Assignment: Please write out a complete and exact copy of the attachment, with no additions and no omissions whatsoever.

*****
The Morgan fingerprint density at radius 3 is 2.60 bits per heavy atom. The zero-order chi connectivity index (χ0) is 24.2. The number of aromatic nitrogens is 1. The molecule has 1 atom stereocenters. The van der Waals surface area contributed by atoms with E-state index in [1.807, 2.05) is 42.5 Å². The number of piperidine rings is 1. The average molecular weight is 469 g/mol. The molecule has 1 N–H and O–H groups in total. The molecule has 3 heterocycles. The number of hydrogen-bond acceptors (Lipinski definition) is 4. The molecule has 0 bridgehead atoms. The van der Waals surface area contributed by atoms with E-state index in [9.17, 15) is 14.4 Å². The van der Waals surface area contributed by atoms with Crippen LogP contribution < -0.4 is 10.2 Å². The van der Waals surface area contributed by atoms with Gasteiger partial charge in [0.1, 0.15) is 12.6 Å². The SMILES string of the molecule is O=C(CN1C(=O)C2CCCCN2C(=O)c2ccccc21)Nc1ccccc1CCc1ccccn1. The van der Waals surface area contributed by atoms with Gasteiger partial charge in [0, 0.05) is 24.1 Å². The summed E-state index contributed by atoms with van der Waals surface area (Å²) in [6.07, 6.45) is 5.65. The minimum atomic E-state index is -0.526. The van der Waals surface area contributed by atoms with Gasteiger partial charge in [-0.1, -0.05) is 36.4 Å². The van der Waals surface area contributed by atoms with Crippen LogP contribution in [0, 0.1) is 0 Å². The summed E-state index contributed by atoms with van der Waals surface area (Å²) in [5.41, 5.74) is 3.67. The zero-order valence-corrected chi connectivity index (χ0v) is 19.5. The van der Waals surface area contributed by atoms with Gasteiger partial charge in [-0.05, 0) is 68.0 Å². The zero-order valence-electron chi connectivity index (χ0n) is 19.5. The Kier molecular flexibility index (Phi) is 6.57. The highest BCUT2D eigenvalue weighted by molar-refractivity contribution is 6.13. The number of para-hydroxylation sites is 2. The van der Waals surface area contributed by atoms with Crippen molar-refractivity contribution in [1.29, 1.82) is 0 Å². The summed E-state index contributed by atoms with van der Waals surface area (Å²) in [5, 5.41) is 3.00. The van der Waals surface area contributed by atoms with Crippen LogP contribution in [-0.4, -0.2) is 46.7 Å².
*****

The Morgan fingerprint density at radius 3 is 2.60 bits per heavy atom. The zero-order chi connectivity index (χ0) is 24.2. The number of aromatic nitrogens is 1. The molecule has 1 atom stereocenters. The van der Waals surface area contributed by atoms with E-state index in [1.807, 2.05) is 42.5 Å². The number of piperidine rings is 1. The average molecular weight is 469 g/mol. The molecule has 1 N–H and O–H groups in total. The molecule has 3 heterocycles. The number of hydrogen-bond acceptors (Lipinski definition) is 4. The molecule has 0 bridgehead atoms. The van der Waals surface area contributed by atoms with E-state index in [9.17, 15) is 14.4 Å². The van der Waals surface area contributed by atoms with Crippen LogP contribution < -0.4 is 10.2 Å². The van der Waals surface area contributed by atoms with Gasteiger partial charge in [0.1, 0.15) is 12.6 Å². The SMILES string of the molecule is O=C(CN1C(=O)C2CCCCN2C(=O)c2ccccc21)Nc1ccccc1CCc1ccccn1. The van der Waals surface area contributed by atoms with Gasteiger partial charge in [0, 0.05) is 24.1 Å². The summed E-state index contributed by atoms with van der Waals surface area (Å²) in [6.07, 6.45) is 5.65. The minimum atomic E-state index is -0.526. The van der Waals surface area contributed by atoms with Gasteiger partial charge in [-0.1, -0.05) is 36.4 Å². The van der Waals surface area contributed by atoms with Crippen LogP contribution in [0, 0.1) is 0 Å². The summed E-state index contributed by atoms with van der Waals surface area (Å²) in [5.41, 5.74) is 3.67. The zero-order valence-corrected chi connectivity index (χ0v) is 19.5. The van der Waals surface area contributed by atoms with Gasteiger partial charge in [-0.05, 0) is 68.0 Å². The zero-order valence-electron chi connectivity index (χ0n) is 19.5. The Kier molecular flexibility index (Phi) is 6.57. The highest BCUT2D eigenvalue weighted by molar-refractivity contribution is 6.13. The number of para-hydroxylation sites is 2. The van der Waals surface area contributed by atoms with Crippen molar-refractivity contribution in [1.29, 1.82) is 0 Å². The summed E-state index contributed by atoms with van der Waals surface area (Å²) in [5, 5.41) is 3.00. The van der Waals surface area contributed by atoms with Crippen LogP contribution in [-0.4, -0.2) is 46.7 Å².